To the Editor.—
Based on eight years of clinical experience and having performed many thousands of Epstein-Barr virus (EBV) serological assays with emphasis on IgG anti-early antigen I cannot agree with the conclusion of Hellinger et al1 that the antibody to EBV early antigen is not helpful in the clinical evaluation of patients with chronic fatigue syndrome. The initial suspicion of a direct etiologic link between EBV and chronic fatigue syndrome has yielded to the probability that EBV reactivation is a secondary phenomenon related to a primary, transient immune dysfunction, the cause of which is currently unknown.In contrast to all other EBV serological markers, which reflect only previous infection, anti-early antigen does rise and fall with clinical activity of the signs and symptoms used to define the chronic fatigue syndrome.2 Although not diagnostic, it is a useful therapeutic marker when initially found in significant elevation (ie, ≥1:80).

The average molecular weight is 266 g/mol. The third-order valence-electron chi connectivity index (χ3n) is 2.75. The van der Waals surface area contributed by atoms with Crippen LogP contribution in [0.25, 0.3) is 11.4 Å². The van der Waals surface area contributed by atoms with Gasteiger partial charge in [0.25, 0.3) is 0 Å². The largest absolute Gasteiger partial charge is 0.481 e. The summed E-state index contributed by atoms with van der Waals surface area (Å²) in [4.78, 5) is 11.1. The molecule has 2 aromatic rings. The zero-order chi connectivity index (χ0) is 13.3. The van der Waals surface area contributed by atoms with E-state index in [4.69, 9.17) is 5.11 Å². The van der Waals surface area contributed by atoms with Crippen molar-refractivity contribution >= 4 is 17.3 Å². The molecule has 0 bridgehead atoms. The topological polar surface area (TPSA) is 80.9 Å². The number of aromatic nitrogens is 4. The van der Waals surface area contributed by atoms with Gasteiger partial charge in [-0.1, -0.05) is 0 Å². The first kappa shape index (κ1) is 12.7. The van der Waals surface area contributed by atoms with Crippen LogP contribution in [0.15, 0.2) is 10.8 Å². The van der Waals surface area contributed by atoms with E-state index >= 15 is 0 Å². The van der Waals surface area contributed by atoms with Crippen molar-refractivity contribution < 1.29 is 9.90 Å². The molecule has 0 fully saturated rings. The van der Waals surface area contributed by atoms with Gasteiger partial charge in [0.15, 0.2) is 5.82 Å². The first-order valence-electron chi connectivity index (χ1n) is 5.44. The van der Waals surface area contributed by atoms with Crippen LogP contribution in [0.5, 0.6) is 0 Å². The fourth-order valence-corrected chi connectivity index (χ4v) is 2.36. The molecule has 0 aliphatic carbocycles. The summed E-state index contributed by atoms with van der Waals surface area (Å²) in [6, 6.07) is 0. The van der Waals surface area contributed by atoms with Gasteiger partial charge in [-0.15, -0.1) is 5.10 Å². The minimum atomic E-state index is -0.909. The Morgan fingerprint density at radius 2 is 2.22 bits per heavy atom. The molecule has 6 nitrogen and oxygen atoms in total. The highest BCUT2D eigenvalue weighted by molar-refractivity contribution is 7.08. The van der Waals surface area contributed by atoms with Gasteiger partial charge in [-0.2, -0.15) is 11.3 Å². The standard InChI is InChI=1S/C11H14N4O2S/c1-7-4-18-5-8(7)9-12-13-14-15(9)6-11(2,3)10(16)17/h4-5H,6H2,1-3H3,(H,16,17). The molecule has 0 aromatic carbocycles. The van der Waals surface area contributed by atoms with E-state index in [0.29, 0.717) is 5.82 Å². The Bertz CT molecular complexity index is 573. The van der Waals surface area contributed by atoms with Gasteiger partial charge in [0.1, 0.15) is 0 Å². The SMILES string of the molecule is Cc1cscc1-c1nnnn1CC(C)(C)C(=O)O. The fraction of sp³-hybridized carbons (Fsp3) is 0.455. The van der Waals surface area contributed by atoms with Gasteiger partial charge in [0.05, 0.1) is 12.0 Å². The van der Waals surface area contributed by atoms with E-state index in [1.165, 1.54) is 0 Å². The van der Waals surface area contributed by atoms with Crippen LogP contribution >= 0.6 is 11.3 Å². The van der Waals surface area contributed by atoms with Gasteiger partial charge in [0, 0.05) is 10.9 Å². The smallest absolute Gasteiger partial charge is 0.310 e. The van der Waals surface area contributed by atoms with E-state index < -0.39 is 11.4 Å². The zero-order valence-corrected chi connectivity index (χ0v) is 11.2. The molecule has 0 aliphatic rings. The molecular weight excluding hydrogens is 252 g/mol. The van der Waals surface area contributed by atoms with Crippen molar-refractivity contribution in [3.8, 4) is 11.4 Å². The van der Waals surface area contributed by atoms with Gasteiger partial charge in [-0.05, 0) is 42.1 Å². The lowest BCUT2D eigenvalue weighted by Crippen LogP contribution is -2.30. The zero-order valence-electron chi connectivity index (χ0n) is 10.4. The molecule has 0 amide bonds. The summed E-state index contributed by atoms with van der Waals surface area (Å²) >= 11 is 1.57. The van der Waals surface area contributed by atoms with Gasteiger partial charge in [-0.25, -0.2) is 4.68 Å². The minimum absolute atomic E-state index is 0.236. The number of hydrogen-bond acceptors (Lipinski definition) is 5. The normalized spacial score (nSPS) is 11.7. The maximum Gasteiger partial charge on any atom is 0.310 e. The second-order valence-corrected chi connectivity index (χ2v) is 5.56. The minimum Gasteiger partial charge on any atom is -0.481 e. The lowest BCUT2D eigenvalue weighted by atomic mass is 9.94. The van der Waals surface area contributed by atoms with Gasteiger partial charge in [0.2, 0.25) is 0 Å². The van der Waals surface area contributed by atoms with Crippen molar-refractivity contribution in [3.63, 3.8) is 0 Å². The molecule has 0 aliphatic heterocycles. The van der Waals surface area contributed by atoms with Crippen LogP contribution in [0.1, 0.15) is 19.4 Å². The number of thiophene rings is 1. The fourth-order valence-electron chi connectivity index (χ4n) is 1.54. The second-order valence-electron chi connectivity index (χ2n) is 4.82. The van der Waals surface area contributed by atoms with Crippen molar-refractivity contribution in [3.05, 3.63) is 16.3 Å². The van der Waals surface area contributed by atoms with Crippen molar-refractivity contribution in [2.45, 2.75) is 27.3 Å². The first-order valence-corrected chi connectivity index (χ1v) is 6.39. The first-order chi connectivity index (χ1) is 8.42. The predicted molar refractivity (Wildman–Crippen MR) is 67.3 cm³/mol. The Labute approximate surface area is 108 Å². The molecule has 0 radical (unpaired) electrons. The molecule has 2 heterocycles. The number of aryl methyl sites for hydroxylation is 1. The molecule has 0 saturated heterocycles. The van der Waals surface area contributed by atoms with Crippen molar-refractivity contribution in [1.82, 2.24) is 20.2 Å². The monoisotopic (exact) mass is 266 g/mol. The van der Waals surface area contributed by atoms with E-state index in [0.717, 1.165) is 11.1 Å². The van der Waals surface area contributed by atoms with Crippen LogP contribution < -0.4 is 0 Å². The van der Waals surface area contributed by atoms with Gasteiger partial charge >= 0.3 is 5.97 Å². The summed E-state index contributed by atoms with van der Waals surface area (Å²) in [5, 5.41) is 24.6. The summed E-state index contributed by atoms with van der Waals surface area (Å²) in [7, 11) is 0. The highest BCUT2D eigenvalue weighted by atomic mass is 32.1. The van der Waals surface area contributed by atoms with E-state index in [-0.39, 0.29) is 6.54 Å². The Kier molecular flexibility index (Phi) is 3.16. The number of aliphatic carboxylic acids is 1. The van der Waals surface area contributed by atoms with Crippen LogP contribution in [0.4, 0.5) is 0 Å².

Hermann WJ. The Epstein-Barr Virus and Chronic Fatigue Syndrome. JAMA. 1989;261(9):1277–1278. doi:10.1001/jama.1989.03420090041017
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